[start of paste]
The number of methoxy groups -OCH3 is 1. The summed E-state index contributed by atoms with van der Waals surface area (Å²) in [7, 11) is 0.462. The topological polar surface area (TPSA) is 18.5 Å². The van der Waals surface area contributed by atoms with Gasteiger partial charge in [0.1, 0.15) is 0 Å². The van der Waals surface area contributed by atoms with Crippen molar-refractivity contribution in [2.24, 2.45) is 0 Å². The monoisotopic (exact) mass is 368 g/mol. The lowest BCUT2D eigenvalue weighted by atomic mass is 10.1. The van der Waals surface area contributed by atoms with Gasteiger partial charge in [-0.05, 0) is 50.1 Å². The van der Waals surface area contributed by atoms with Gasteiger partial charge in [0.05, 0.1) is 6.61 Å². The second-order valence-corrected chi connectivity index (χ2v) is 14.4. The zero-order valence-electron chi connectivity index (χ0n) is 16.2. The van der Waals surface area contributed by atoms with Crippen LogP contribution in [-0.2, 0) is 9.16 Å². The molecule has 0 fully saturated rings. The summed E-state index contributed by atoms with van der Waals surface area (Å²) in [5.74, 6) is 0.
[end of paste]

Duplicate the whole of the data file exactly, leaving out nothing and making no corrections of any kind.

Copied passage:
The number of methoxy groups -OCH3 is 1. The summed E-state index contributed by atoms with van der Waals surface area (Å²) in [7, 11) is 0.462. The topological polar surface area (TPSA) is 18.5 Å². The van der Waals surface area contributed by atoms with Gasteiger partial charge in [0.1, 0.15) is 0 Å². The van der Waals surface area contributed by atoms with Crippen molar-refractivity contribution in [2.24, 2.45) is 0 Å². The monoisotopic (exact) mass is 368 g/mol. The lowest BCUT2D eigenvalue weighted by atomic mass is 10.1. The van der Waals surface area contributed by atoms with Gasteiger partial charge in [-0.05, 0) is 50.1 Å². The van der Waals surface area contributed by atoms with Gasteiger partial charge in [0.05, 0.1) is 6.61 Å². The second-order valence-corrected chi connectivity index (χ2v) is 14.4. The zero-order valence-electron chi connectivity index (χ0n) is 16.2. The van der Waals surface area contributed by atoms with Crippen LogP contribution in [-0.2, 0) is 9.16 Å². The molecule has 0 fully saturated rings. The summed E-state index contributed by atoms with van der Waals surface area (Å²) in [5.74, 6) is 0.